camera control means for (i) horizontally or vertically driving the direction of the camera according to said output from the decoder means in a case where the communication signal includes a first command for controlling the direction of the camera, (ii) horizontally or vertically driving the direction of the camera to the light emission direction determined by said position determining means and (iii) controlling the shooting angle of view of the camera according to the control information of the shooting angle of view of the camera included in said one of said first information items in a case where the communication signal does not include the first command and in a case where the communication signal includes a second command for directing the camera to the light emission direction determined by said position determining means.
15. An optical remote controller according to claim 14, wherein the number of the light receiving means is three, and the light receiving means are radially arranged with about a 60 angle between adjacent light receiving axes of the light receiving means.
16. An optical remote controller according to claim 14, further including:
invalidation period measuring means for measuring lapse of a second predetermined period of time according to the received signal for which the invalidation signal is generated and generating an invalidation release signal in response to measurement of said lapse of said second predetermined period of time; and
invalidation signal release means for releasing the invalidation signal in response to the invalidation release signal.
17. An optical remote controller according to claim 14, wherein the decoding means includes communication termination sense means for sensing a termination of communication information contained in the received signal and generating an invalidation release signal in response to sensing of said termination of said communication information, and the controller further includes invalidation signal release means for releasing the invalidation signal in response to the invalidation release signal.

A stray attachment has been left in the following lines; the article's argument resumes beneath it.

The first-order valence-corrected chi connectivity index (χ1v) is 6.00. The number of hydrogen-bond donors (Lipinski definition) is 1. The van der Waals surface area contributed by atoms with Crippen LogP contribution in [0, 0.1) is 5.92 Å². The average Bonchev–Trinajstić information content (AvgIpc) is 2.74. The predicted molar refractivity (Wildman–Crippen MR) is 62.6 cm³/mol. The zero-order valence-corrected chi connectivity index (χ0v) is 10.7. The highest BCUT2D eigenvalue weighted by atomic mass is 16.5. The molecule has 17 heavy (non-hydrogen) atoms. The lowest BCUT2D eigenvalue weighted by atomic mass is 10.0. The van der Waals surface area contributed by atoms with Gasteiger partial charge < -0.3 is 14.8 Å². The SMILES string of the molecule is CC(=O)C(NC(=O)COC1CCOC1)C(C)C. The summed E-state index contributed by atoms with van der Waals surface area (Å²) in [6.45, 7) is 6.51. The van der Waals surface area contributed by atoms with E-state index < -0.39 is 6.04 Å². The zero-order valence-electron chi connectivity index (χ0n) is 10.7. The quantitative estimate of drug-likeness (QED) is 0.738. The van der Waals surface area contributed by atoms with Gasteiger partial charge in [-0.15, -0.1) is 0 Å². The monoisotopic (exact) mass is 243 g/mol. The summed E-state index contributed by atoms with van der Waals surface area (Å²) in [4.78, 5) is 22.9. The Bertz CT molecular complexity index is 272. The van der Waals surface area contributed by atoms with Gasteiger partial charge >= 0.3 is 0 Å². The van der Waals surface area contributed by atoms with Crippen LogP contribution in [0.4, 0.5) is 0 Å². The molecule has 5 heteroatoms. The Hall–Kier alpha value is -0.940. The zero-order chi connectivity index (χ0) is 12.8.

Description
BACKGROUND OF THE INVENTION

1. Field of the Invention

The present invention relates to an optical communication method and an optical remote controller using the same in which infrared rays are employed to remotely control an electric appliance for family use, a television conference, or the like.

2. Description of the Related Art

Recently, optical remote controllers using infrared rays have been broadly applied to various fields as infrared ray remote controllers for such apparatuses as a television, an audio system, and an air conditioner.

Description will be given of an optical remote controller of the prior art. For example, according to a first conventional example described in JP-A-3-62637, there has been proposed a communication method using a micro computer which handles a plurality of receiving sections to select therefrom a receiving section operating in a favorable communication state.

FIG. 18 shows in a block diagram the configuration of an optical remote controller in the first conventional example. A reference numeral 501 indicates a light emitting section of the controller. The section 501 moves, for example, in a direction from a point A to a point B as denoted by an arrow mark in the diagram. A numeral 502 designates a main section of the controller furnished with a micro computer 503 and first to fourth light receiver sections 504 to 507.